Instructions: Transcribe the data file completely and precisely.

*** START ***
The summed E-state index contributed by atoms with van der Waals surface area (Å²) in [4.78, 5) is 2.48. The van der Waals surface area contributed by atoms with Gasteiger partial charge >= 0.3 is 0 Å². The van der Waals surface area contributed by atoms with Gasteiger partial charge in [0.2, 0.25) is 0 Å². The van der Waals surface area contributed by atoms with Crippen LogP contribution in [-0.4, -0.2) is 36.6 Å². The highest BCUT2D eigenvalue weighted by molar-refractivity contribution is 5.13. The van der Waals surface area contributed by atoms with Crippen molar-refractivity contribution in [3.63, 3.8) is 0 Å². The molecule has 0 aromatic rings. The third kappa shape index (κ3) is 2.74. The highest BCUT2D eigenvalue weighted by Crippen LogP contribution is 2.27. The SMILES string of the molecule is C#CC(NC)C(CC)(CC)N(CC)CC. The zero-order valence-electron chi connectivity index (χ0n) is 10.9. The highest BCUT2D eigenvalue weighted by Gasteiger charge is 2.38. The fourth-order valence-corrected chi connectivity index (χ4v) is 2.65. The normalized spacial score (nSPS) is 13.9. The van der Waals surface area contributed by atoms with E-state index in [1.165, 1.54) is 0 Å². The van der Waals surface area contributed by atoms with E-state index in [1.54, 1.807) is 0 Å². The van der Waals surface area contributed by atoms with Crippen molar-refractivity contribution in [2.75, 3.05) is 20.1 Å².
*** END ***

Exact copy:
The summed E-state index contributed by atoms with van der Waals surface area (Å²) in [4.78, 5) is 2.48. The van der Waals surface area contributed by atoms with Gasteiger partial charge >= 0.3 is 0 Å². The van der Waals surface area contributed by atoms with Gasteiger partial charge in [0.2, 0.25) is 0 Å². The van der Waals surface area contributed by atoms with Crippen LogP contribution in [-0.4, -0.2) is 36.6 Å². The highest BCUT2D eigenvalue weighted by molar-refractivity contribution is 5.13. The van der Waals surface area contributed by atoms with Crippen molar-refractivity contribution in [3.63, 3.8) is 0 Å². The molecule has 0 aromatic rings. The third kappa shape index (κ3) is 2.74. The highest BCUT2D eigenvalue weighted by Crippen LogP contribution is 2.27. The SMILES string of the molecule is C#CC(NC)C(CC)(CC)N(CC)CC. The zero-order valence-electron chi connectivity index (χ0n) is 10.9. The highest BCUT2D eigenvalue weighted by Gasteiger charge is 2.38. The fourth-order valence-corrected chi connectivity index (χ4v) is 2.65. The normalized spacial score (nSPS) is 13.9. The van der Waals surface area contributed by atoms with E-state index in [1.165, 1.54) is 0 Å². The van der Waals surface area contributed by atoms with E-state index in [1.54, 1.807) is 0 Å². The van der Waals surface area contributed by atoms with Crippen molar-refractivity contribution in [2.75, 3.05) is 20.1 Å².